WASHINGTON — After saying Thursday that his panel wouldn’t be investigating potential ties between the Kremlin and the Trump team, Senate Intelligence Committee Chairman Richard Burr (R-N.C.) and Vice-Chairman Mark Warner (D-Va.) announced Friday that they will launch a comprehensive investigation that includes “any intelligence regarding links between Russia and individuals associated with political campaigns.”
Burr told reporters the day before the committee announcement that he figured any such investigation would be an FBI matter rather than a congressional one. “We don’t have any authority to go to any campaign and request information that one would need to do an investigation,” he said after a closed-door briefing with intelligence officials on Capitol Hill.
In the Friday statement, Burr and Warner said that “as part of the Senate Select Committee on Intelligence’s oversight responsibilities we believe that it is critical to have a full understanding of the scope of Russian intelligence activities impacting the United States.”
The bipartisan inquiry will review the intelligence behind the joint assessment from U.S. intelligence agencies that Russia was behind election hacking with the intent to aid Donald Trump over Hillary Clinton, as well as potential campaign contacts and “Russian cyber activity and other ‘active measures’ directed against the U.S., both as it regards the 2016 election and more broadly.”
The investigation will include interviews with outgoing and incoming administration officials, hearings — open, when possible — and a final report with both classified and publicly available versions, the senators said.
“We have received assurance from the Director of National Intelligence that the Intelligence Community will fully and promptly support our requests for information related to the investigation, and we have every reason to believe that commitment will be honored by the incoming administration,” Burr and Warner said. “Majority Leader McConnell and Democratic Leader Schumer have made it clear they expect any investigation into Russia’s involvement in our nation’s elections to be conducted in a bipartisan manner.”
The former vice-chairwoman of the Intelligence Committee, who moved over to the Judiciary Committee as ranking member for the 115th Congress, told NBC this morning that the review led by Burr and Warner “should be full and robust with respect to who gave the order to do this, who participated in it, exactly what they did and how they carried it out and what it portends for the future.”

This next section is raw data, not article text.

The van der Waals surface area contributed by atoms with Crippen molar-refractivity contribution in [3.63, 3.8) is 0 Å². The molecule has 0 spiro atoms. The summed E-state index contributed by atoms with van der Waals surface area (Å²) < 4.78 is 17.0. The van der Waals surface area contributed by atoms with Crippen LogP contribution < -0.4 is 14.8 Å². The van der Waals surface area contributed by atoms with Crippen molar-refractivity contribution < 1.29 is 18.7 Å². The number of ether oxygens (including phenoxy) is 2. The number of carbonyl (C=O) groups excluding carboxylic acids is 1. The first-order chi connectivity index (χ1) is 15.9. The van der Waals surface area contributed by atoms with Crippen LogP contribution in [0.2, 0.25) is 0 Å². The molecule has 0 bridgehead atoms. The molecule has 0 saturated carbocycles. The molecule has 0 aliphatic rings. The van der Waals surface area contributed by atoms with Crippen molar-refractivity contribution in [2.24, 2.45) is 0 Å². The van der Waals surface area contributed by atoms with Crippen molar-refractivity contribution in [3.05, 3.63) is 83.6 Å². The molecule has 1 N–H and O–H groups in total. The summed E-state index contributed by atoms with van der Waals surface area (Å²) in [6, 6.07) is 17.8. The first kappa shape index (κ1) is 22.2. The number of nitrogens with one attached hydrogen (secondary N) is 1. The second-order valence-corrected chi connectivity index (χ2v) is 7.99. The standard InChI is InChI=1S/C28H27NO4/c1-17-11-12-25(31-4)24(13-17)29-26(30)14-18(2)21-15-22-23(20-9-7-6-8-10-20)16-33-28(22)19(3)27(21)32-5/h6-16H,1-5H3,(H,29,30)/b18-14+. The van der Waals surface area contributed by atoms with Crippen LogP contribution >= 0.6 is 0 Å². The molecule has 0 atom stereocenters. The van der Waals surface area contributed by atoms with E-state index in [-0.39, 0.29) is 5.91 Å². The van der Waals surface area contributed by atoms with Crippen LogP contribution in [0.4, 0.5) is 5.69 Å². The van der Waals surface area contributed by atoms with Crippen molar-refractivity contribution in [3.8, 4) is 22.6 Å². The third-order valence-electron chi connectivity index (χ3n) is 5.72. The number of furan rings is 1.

Sen. Dianne Feinstein (D-Calif.) added that if the Intelligence Committee review doesn’t get to the bottom of what happened, “we will sing out loud and clear.”
“I am certainly not going to leave this in limbo, because this is the future of America. It’s the future of democracy,” she said. “And if we can’t carry out an election without disinformation being pumped into it by another country, we’ve got a huge destruction of our system going on.”
Asked about the committee’s probe on CBS this morning, Vice President-elect Pence said he and President-elect Trump “welcome the Congress doing its oversight work in this and any other area.”
“And we look forward to the results of their inquiry. But make no mistake about it. I think they will find what the publicly released intelligence report showed before is that there is no evidence of any impact on voting machines,” Pence said. “Donald Trump won this election fair and square, 30 out of 50 states, more counties than any Republican candidate since Ronald Reagan.”
Face the Nation host John Dickerson asked Pence if “any adviser or anybody in the Trump campaign have any contact with the Russians who were trying to meddle in the election.”
“Well, of course not,” Pence replied. “And I think to suggest that is to give credence to some of these bizarre rumors that have swirled around the candidacy.”